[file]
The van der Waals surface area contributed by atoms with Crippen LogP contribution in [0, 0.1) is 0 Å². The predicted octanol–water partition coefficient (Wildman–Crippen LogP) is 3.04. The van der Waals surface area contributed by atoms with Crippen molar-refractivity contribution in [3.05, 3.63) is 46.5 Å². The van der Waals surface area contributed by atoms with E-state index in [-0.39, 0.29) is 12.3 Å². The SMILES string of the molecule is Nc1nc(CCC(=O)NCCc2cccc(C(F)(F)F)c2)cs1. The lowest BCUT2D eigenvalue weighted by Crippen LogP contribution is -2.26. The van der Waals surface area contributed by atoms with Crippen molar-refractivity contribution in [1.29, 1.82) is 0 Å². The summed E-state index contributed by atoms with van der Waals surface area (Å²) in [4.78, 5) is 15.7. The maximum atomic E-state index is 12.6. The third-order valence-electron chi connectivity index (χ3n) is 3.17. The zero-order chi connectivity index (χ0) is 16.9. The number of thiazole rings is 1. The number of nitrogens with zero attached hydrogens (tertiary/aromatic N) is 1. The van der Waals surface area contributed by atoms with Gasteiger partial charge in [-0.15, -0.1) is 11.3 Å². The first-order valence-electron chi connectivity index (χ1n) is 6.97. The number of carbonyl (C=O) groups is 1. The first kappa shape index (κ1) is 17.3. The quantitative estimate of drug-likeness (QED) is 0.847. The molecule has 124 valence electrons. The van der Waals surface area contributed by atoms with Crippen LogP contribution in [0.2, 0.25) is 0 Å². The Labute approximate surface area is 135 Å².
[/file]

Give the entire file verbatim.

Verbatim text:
The van der Waals surface area contributed by atoms with Crippen LogP contribution in [0, 0.1) is 0 Å². The predicted octanol–water partition coefficient (Wildman–Crippen LogP) is 3.04. The van der Waals surface area contributed by atoms with Crippen molar-refractivity contribution in [3.05, 3.63) is 46.5 Å². The van der Waals surface area contributed by atoms with E-state index in [-0.39, 0.29) is 12.3 Å². The SMILES string of the molecule is Nc1nc(CCC(=O)NCCc2cccc(C(F)(F)F)c2)cs1. The lowest BCUT2D eigenvalue weighted by Crippen LogP contribution is -2.26. The van der Waals surface area contributed by atoms with Crippen molar-refractivity contribution in [1.29, 1.82) is 0 Å². The summed E-state index contributed by atoms with van der Waals surface area (Å²) in [4.78, 5) is 15.7. The maximum atomic E-state index is 12.6. The third-order valence-electron chi connectivity index (χ3n) is 3.17. The zero-order chi connectivity index (χ0) is 16.9. The number of thiazole rings is 1. The number of nitrogens with zero attached hydrogens (tertiary/aromatic N) is 1. The van der Waals surface area contributed by atoms with Gasteiger partial charge in [-0.15, -0.1) is 11.3 Å². The first-order valence-electron chi connectivity index (χ1n) is 6.97. The number of carbonyl (C=O) groups is 1. The first kappa shape index (κ1) is 17.3. The quantitative estimate of drug-likeness (QED) is 0.847. The molecule has 124 valence electrons. The van der Waals surface area contributed by atoms with Crippen LogP contribution in [0.2, 0.25) is 0 Å². The Labute approximate surface area is 135 Å².